Offline K-2

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Re: Dante Commemoration
« Reply #2 on: November 30, 2021, 09:29:39 PM »
And the "title" image.  I know, I know - they're hard to read.  I can only say that they're way more legible in real life.  And it's going to look so cool when people get to drawing and writing on it.

Offline Erica McPhee

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Re: Dante Commemoration
« Reply #3 on: December 01, 2021, 09:51:48 AM »
This is incredible. What an amazing endeavor. I am looking forward to seeing the after once the students have added their work. Best of luck to you!  :)
Truly, Erica
Lettering/Design Artist, Homeopath, Photographer, Mom, Wife
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Offline AnasaziWrites

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Re: Dante Commemoration
« Reply #4 on: December 01, 2021, 09:58:48 AM »
Wow, what a terrific project. Your use of color is wonderful, as always, and the idea of allowing the audience to participate in so many ways is a great way to inspire thoughts, insights, feelings, all with a common background. It should also show how a single image can provoke so many different reactions. A really fine teaching/learning tool. Brilliant. I hope it is in a place where it can be seen by many people, and that many will participate in adding to it. I'll also be looking eagerly forward to the "finished" (if it can ever be said to be finished) product. How long will it be available to receive additions? Although large at 2 by 6 feet, I wouldn't be surprised if it gets crowded, at least in some sections. I wonder where the most comments will be placed?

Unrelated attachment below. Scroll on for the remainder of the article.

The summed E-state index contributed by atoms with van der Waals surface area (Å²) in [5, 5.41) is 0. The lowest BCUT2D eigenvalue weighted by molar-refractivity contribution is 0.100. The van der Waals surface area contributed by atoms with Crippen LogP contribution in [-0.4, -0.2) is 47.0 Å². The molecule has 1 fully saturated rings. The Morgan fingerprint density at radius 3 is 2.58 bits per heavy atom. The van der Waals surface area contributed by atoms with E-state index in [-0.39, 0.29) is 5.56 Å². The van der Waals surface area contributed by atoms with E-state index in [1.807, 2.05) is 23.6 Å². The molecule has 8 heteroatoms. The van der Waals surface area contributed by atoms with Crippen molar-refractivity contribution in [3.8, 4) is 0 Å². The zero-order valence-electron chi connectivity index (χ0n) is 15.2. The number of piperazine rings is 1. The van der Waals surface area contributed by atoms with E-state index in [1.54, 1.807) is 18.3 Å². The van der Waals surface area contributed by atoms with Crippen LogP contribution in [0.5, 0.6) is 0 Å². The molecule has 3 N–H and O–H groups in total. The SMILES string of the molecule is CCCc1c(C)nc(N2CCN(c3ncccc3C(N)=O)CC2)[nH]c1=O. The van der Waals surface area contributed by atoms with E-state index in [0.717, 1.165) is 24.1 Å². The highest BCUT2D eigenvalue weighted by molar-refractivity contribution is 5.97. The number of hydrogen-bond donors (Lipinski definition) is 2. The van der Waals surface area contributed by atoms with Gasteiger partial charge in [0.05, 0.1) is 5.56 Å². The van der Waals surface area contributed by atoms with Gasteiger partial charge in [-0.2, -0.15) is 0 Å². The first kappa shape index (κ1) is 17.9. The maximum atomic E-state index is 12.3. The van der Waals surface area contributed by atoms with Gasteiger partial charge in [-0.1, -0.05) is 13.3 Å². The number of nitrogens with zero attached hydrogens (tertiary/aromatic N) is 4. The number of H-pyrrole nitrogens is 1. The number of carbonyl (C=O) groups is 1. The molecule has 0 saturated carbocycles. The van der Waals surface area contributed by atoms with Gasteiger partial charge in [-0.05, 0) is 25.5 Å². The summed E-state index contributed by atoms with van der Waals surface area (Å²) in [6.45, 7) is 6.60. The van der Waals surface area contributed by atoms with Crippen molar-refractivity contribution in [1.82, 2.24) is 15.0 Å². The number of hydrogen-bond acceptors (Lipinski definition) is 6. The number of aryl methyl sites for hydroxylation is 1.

Were I the professor and you the student submitting this as a art/pedagogical project, you would receive an "A."

I may post something here in response (not to be placed on the work, of course) after some thought about it.

Offline K-2

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Re: Dante Commemoration
« Reply #5 on: December 01, 2021, 11:30:22 AM »
@Erica McPhee and @AnasaziWrites - thank you so much for your kind thoughts about the project!  It was strangely, mentally exhausting to produce, knowing that my grant funding gave me ONE enormous piece of canvas (which has to be specially coated for ink work) and enough ink to have ONE SHOT at getting it right.  I did a lot of test pieces before committing to the big canvas, but you know, it's easy to make mistakes.

As for the color work - the idea of the rainbow derives from the very end of La Commedia, in the final stanzas of Paradiso.  Dante describes the cloud of unknowing that comes upon him, subsuming his powers of speech into a living light: